Sensory Processing

The following represents both typical and atypical development for children ages birth to 3 years old. If you observe more behaviors from the atypical list than from the typical list, you may wish to have your child evaluated by a pediatric Occupational Therapist.


Typical: The baby…

  • After six weeks of age has a fair, well-established sleep cycle. Sleeps all night by six months.
  • Likes to be held and snuggles with adult by molding body to that of the adult holding him or her
  • Has good eye contact and smiles and laughs
  • Is comfortable when being moved
  • Has favorite songs or movement games, and anticipates these special interactions.
  • Explores toys by putting them in mouth
  • After six months accepts solid and textured foods when introduced
  • Can attend to more than one stimulus at a time. Can look at a book while listening to a story
  • Has favorite sensory stimuli, such as certain music, finger games, flavors, etc
  • Plays using two hands in the middle. Transfers toys hand-to-hand


Concerns: The baby…

  • Has not developed predictable sleep/waking cycles; is frequently difficult to calm or get to sleep.
  • Arches or attempts to pull away when being held
  • Poor eye contact and does not respond to smiles or laugh
  • Becomes irritable when moved or position is changed
  • Prefers to stay in one position
  • Avoids novel play situations or interaction with others
  • Avoids mouthing toys
  • Has difficulty with solid or textured foods, “picky” eater
  • “Tunes out” if more than one stimulus is presented
  • Caregivers have difficulty determining baby’s preferences
  • Uses just one hand at a time (after 8 months)
  • Does not creep on hands and knees, but may scoot on bottom or tummy



Typical: The toddler…

  • Enjoys touching textures; plays with food, textured toys, sand, play-doh, etc.
  • Enjoys bath time and accepts touch from washcloth. Accepts clothing moving against skin during diapering and dressing.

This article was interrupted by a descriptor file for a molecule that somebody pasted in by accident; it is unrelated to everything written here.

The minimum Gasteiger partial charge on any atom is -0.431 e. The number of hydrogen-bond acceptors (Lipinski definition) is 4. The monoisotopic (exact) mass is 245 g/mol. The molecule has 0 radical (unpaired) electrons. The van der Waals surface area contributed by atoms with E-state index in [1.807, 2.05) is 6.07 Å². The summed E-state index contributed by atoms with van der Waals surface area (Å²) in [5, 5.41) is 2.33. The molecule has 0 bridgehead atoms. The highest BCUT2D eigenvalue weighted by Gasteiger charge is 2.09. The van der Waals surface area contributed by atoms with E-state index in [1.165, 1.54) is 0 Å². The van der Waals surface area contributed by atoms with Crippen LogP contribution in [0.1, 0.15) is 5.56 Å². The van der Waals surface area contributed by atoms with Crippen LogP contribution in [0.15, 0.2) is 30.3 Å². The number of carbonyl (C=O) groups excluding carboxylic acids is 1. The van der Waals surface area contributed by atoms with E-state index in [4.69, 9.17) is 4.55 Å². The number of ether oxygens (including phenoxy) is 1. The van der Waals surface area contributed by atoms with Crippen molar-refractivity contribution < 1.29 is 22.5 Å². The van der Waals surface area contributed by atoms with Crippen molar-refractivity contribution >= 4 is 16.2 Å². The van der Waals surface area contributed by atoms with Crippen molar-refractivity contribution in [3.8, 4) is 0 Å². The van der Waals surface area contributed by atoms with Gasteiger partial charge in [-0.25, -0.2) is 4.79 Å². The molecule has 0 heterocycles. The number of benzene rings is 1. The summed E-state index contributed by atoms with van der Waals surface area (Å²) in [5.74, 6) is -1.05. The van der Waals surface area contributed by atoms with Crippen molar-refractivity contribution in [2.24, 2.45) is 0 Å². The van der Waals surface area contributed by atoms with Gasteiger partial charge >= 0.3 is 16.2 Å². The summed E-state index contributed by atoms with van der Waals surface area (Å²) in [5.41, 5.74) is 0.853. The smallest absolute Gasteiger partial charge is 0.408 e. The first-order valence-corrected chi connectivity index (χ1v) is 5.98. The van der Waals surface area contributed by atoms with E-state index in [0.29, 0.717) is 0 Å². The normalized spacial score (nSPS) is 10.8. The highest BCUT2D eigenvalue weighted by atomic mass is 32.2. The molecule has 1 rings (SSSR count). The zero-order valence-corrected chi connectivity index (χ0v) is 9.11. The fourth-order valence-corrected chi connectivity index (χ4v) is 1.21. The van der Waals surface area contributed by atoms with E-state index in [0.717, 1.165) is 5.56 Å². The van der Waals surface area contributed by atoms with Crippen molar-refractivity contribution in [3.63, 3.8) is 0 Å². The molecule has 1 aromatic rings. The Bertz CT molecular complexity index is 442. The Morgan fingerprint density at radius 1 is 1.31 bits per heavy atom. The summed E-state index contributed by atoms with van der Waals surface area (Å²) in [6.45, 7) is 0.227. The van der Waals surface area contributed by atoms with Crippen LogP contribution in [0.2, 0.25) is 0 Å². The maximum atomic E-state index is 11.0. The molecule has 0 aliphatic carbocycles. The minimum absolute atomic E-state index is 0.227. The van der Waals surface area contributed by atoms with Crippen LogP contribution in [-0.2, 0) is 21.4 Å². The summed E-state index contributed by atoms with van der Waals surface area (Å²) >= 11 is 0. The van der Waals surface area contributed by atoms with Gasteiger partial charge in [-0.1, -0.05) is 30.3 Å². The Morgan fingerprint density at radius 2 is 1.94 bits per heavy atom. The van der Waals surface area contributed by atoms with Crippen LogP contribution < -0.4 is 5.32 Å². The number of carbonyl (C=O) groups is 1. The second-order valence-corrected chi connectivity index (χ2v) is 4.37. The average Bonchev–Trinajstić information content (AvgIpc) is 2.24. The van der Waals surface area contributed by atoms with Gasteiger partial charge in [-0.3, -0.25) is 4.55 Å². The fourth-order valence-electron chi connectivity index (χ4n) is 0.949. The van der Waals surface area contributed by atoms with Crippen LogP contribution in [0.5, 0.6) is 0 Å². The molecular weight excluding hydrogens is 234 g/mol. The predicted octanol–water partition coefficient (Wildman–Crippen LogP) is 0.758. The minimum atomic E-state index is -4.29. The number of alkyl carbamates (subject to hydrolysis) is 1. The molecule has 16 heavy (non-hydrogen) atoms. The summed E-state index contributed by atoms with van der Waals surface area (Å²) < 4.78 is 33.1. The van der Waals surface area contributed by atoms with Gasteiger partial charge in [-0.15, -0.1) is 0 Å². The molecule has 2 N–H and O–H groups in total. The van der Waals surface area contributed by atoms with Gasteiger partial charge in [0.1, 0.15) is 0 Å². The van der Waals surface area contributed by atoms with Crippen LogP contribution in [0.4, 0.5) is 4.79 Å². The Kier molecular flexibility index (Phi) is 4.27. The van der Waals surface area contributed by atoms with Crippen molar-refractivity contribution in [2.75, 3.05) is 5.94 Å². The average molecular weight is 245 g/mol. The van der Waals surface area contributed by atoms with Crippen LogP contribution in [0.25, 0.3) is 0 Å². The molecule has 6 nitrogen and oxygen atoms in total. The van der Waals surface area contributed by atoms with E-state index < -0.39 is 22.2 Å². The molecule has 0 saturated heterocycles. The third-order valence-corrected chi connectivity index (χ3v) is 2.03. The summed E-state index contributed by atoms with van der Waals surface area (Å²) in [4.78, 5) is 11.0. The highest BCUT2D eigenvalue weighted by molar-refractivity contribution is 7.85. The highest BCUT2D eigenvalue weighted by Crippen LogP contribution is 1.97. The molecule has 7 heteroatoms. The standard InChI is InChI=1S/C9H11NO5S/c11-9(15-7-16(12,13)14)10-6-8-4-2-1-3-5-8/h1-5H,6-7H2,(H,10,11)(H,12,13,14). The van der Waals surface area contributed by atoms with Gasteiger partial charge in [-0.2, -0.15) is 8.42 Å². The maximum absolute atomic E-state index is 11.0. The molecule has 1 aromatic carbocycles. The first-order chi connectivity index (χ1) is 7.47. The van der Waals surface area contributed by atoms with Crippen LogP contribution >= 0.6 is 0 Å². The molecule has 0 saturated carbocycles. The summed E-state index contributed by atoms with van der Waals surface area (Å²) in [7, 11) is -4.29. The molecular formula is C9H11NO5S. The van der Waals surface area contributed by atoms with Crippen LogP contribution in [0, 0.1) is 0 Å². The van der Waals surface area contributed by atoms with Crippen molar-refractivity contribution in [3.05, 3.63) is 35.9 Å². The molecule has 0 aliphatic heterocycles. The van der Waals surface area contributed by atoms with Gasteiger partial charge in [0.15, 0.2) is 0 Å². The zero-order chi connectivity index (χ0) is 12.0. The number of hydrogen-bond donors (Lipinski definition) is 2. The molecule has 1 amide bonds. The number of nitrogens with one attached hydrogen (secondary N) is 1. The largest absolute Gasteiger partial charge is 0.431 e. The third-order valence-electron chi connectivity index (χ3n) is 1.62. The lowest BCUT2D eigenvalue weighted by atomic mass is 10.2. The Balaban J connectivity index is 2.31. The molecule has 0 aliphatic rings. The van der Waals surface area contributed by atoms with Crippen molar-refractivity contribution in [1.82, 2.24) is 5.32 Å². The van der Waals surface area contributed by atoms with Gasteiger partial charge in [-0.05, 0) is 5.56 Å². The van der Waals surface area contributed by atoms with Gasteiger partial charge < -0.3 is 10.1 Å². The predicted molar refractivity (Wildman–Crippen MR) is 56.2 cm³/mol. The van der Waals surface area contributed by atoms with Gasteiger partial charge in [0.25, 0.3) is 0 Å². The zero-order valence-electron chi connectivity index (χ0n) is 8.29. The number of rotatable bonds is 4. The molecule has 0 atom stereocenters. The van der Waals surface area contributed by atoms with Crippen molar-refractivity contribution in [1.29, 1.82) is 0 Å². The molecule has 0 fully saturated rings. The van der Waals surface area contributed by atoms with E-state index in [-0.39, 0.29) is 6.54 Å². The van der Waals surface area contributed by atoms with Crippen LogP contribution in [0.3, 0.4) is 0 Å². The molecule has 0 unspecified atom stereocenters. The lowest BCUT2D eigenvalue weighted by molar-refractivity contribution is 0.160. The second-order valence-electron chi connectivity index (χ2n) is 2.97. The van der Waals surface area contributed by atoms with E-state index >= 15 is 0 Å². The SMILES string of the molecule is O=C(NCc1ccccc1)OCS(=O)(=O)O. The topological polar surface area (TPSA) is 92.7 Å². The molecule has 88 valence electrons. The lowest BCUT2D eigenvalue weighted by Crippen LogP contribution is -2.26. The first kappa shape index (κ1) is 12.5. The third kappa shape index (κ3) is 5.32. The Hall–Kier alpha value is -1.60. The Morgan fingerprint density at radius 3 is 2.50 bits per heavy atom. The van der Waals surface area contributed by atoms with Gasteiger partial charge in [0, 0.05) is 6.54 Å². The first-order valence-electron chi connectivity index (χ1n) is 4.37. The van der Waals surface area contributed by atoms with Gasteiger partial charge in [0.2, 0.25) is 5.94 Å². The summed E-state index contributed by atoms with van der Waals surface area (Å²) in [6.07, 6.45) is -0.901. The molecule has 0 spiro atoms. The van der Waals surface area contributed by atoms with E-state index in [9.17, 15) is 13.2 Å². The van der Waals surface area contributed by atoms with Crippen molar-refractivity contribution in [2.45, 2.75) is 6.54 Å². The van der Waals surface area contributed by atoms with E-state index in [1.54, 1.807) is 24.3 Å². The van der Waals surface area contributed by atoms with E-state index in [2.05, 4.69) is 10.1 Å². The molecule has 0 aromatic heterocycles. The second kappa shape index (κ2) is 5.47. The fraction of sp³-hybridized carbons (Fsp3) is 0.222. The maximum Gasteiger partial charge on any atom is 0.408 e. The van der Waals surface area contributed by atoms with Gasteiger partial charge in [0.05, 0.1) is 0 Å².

• Plays in imaginative and unique ways.
  • Spends time exploring the various features of toys (the sights, sounds, texture, etc.)
  • Understands simple directions without gestures, listens and looks when spoken to.
  • Accepts various clothing textures. Accepts clothing that is appropriate to the weather.


Concerns: The toddler…

  • Avoids finger feeding, touching textured toys, messy hands.
  • Is excessively upset by dressing and diaper changes or by bathing.
  • Is “stuck” in play, continues to mouth, bang or throw toys repeatedly.
  • Has short attention to new toys, does not independently explore toys’ properties.
  • Has poor eye contact: Makes inconsistent responses (actions) when spoken to.
  • Is fussy about clothing textures. Avoids wearing shoes, OR insists on wearing shoes on all textured surfaces such as carpeting or grass. Insists on heavy clothing during hot weather, OR avoids clothing, even in cold weather.
  • Noises such as thunder, sirens, vacuum cleaners are frightening
  • Is frightened of swinging or seeks out a lot of movement, in constant motion
  • May seek out a lot of pressure through hugging tightly or crawling under sofa cushions



Typical: The toddler/child…

  • Adjusts play to the situation, active play outdoor lay vs. structured, quiet play inside.
  • Explores new play equipment, with good balance and body control
  • Can remain focused on a task despite a moderate level of activity in the room
  • Is able to participate in simple group activities: Understands the sequence of changes in group activities. Is able to understand turn taking.
  • Is comfortable with trying new things, or changes in routines.
  • Is able to tolerate moderately loud noises, and unusual environmental stimuli.
  • Accepts tooth brushing, bathing, and grooming, unless distracted by play.


Concerns: The toddler/child…

  • Has an intense need for constant movement such as jumping, rocking, swinging; Can’t sit still. OR is overly fearful of movement.
  • Has difficulty getting on and off play equipment, or is clumsy. Avoids new movement play situations. Does not want feet off the ground.
  • Is easily distracted by sights and sounds.
  • Seems to get lost in group activities. Is unable to take turns, even with adult assistance.
  • Becomes upset if routines and plans are changed.
  • Is upset by loud noises. Can hear distant sounds that others do not hear. Has unusual responses to light, smells, or other sensory experiences.
  • Has poor tolerance of grooming such as hair combing or shampooing, tooth brushing